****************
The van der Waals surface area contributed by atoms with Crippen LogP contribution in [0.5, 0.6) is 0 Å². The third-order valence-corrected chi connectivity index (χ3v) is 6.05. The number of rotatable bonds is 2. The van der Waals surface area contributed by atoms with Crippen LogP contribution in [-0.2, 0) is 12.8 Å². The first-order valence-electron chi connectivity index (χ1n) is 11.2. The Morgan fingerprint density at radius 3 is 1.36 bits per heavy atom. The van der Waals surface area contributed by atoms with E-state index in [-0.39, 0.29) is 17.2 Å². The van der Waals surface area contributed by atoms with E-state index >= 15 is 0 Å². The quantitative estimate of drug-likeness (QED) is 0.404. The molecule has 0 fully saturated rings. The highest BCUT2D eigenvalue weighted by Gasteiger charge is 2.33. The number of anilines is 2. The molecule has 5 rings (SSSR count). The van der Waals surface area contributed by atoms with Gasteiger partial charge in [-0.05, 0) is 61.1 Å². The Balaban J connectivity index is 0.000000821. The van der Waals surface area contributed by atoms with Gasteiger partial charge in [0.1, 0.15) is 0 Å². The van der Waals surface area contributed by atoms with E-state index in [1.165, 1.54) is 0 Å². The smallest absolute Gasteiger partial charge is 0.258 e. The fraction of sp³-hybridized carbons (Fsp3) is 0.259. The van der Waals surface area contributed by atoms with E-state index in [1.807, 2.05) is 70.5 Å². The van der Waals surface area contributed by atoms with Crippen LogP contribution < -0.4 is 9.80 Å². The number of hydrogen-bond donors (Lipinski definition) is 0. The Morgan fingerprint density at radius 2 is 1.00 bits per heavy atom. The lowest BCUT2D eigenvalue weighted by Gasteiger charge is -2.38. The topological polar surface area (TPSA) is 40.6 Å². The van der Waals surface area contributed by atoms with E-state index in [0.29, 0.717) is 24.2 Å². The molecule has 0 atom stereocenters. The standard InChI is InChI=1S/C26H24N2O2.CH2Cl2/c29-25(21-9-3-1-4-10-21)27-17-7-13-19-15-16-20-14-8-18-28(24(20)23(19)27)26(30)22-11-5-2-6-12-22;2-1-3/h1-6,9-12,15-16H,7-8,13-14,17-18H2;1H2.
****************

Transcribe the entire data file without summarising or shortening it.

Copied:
The van der Waals surface area contributed by atoms with Crippen LogP contribution in [0.5, 0.6) is 0 Å². The third-order valence-corrected chi connectivity index (χ3v) is 6.05. The number of rotatable bonds is 2. The van der Waals surface area contributed by atoms with Crippen LogP contribution in [-0.2, 0) is 12.8 Å². The first-order valence-electron chi connectivity index (χ1n) is 11.2. The Morgan fingerprint density at radius 3 is 1.36 bits per heavy atom. The van der Waals surface area contributed by atoms with E-state index in [-0.39, 0.29) is 17.2 Å². The van der Waals surface area contributed by atoms with E-state index >= 15 is 0 Å². The quantitative estimate of drug-likeness (QED) is 0.404. The molecule has 0 fully saturated rings. The highest BCUT2D eigenvalue weighted by Gasteiger charge is 2.33. The number of anilines is 2. The molecule has 5 rings (SSSR count). The van der Waals surface area contributed by atoms with Gasteiger partial charge in [-0.05, 0) is 61.1 Å². The Balaban J connectivity index is 0.000000821. The van der Waals surface area contributed by atoms with Gasteiger partial charge in [0.1, 0.15) is 0 Å². The van der Waals surface area contributed by atoms with E-state index in [1.165, 1.54) is 0 Å². The smallest absolute Gasteiger partial charge is 0.258 e. The fraction of sp³-hybridized carbons (Fsp3) is 0.259. The van der Waals surface area contributed by atoms with E-state index in [1.807, 2.05) is 70.5 Å². The van der Waals surface area contributed by atoms with Crippen LogP contribution < -0.4 is 9.80 Å². The number of hydrogen-bond donors (Lipinski definition) is 0. The Morgan fingerprint density at radius 2 is 1.00 bits per heavy atom. The lowest BCUT2D eigenvalue weighted by Gasteiger charge is -2.38. The topological polar surface area (TPSA) is 40.6 Å². The van der Waals surface area contributed by atoms with E-state index in [0.29, 0.717) is 24.2 Å². The molecule has 0 atom stereocenters. The standard InChI is InChI=1S/C26H24N2O2.CH2Cl2/c29-25(21-9-3-1-4-10-21)27-17-7-13-19-15-16-20-14-8-18-28(24(20)23(19)27)26(30)22-11-5-2-6-12-22;2-1-3/h1-6,9-12,15-16H,7-8,13-14,17-18H2;1H2.